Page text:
In June 2012, Mark & I were starting Tonic. As we head towards our tenth birthday on the 4th of July this year, we've gone a little misty-eyed over some old blog posts.
I was interested to see how much of what we'd hoped for at the start still rang true. Whether our thinking had dated. Some thoughts have (the importance of Google+ anyone??), but some really haven't.
So, we'll do a retrospective. I've chosen ten that I still think are interesting which we'll share in June - there's a core to who we were and who we are as a team that's still very true. See what you think. The first one - why on earth are we doing this?!?
One month to go (May 2012)
Where do you begin your first ever blog? And, how and why do you begin your first business? Two big questions that we’ve had to answer in the last few months in preparing to launch Tonic – our new business that works with employers to build brand engagement with their people – past, present or future.
Firstly the why? Why move away from the safety net of big, stable businesses at a time when economically it might make more sense to hunker down and look for safe harbour in what looks likely to be a repeat of the financial storm of the credit crunch?
The simple answer is that in a changing world it’s those businesses that are more agile, more responsive to client need and more reflective of the communications environment of today (rather than being built on traditional models), that will succeed. There’s a better, more effective way to work, and no time like now to really impact on the way that employers interact with their people. A better place to be.
Simply doing more of the same push based employer marketing that typified marketing in the 20th century no longer benefits employers or the way that their people feel about the opportunities they offer – and neither does it reflect the way that decisions are made in a world that’s more social, more open to sharing experiences and therefore richer in readily available information.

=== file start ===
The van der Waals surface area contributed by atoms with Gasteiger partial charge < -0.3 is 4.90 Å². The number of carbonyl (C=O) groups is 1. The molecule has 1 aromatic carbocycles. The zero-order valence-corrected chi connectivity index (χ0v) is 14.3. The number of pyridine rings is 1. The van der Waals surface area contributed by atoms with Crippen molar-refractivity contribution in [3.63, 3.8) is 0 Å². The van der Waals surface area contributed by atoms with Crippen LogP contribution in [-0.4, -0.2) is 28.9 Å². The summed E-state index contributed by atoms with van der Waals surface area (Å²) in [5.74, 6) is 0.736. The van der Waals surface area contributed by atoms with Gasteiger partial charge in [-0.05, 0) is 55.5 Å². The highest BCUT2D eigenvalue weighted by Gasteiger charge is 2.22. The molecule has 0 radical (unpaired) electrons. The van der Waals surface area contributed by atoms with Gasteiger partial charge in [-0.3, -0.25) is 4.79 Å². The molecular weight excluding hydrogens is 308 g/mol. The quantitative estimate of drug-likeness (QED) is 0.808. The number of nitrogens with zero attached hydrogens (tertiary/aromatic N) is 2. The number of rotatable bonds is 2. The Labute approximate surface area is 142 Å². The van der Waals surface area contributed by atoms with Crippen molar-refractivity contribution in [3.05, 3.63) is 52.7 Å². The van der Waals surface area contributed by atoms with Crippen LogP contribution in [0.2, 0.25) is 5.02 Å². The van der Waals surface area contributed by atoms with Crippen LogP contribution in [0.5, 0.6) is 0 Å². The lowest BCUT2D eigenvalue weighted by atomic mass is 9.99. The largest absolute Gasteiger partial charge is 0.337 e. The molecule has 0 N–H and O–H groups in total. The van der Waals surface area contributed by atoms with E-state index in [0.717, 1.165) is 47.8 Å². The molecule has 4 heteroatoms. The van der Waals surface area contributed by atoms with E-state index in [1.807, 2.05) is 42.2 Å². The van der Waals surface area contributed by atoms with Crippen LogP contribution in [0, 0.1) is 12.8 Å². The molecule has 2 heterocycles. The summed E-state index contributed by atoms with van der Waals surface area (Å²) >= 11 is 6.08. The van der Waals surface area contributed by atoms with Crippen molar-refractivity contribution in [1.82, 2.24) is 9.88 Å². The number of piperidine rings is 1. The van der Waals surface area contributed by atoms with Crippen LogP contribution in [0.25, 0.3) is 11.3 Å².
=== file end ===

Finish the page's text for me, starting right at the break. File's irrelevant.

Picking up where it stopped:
Think about how you purchase goods or services now and how that compares to how you may have made the same decision between the available alternatives a few years ago. Even relatively small decisions about buying an album or a app for your phone for example might now mean looking at independent reviews from previous buyers or users rather than relying on what the seller wants you to think. Larger purchases might require even more research – how do you decide on which holiday, house or car is the right one for you?
Of course the career that you choose is perhaps the biggest buying decision you can make. After all it’ll largely determine the house you live in, the car you buy and the holidays you can go on. So how do you make a decision about which employer is likely to offer you the best career opportunities – and how would you make that decision now in comparison to a decade ago?
Tweets, blogs, and reviews on sites like Glassdoor or Roll on Friday are all potential sources of information that will help make informed career decisions – as are careers sites and advisors. Of course it would be plain blinkered to assume that company websites and corporate releases no longer play a part, but it’s not just that of course. It’s equally true that the experience you have of the products your potential new employer makes or the services they deliver will affect your decision to join that business rather than stay where you are – or to consider the alternatives.
So, we live in a content convergent world; there’s more information that’s more intertwined and more readily available about employers, what they do – and whether they are any good at it. Unfortunately the hard truth is that the majority of this content does not sit within the control of the business that’s under discussion. Some people will say nice things about you, some people won’t. So, how can we hope to influence the decisions of the people that we need to hire or retain?
The first step seems logically to accept this new scenario and the fact that you are no longer fully in control of how you’re perceived as a business and therefore as an employer. But having done so, there is an opportunity to build better relationships with the people who consume your brand identity – by treating them as rational consumers of the product that you offer, which is presumably a great career, with great opportunities to fulfil personal aspiration and development potential.
And that’s where Tonic will work. We join up brand conversations to help employers talk to, engage and excite the people they need. Identifying what’s special about your ‘people product’ and then using your uniqueness to persuade your community to buy you and your product by taking into account your whole story; people, product and business performance.
We think that’s exciting. That’s why we’re going into business. And I guess that’s how you begin your first blog.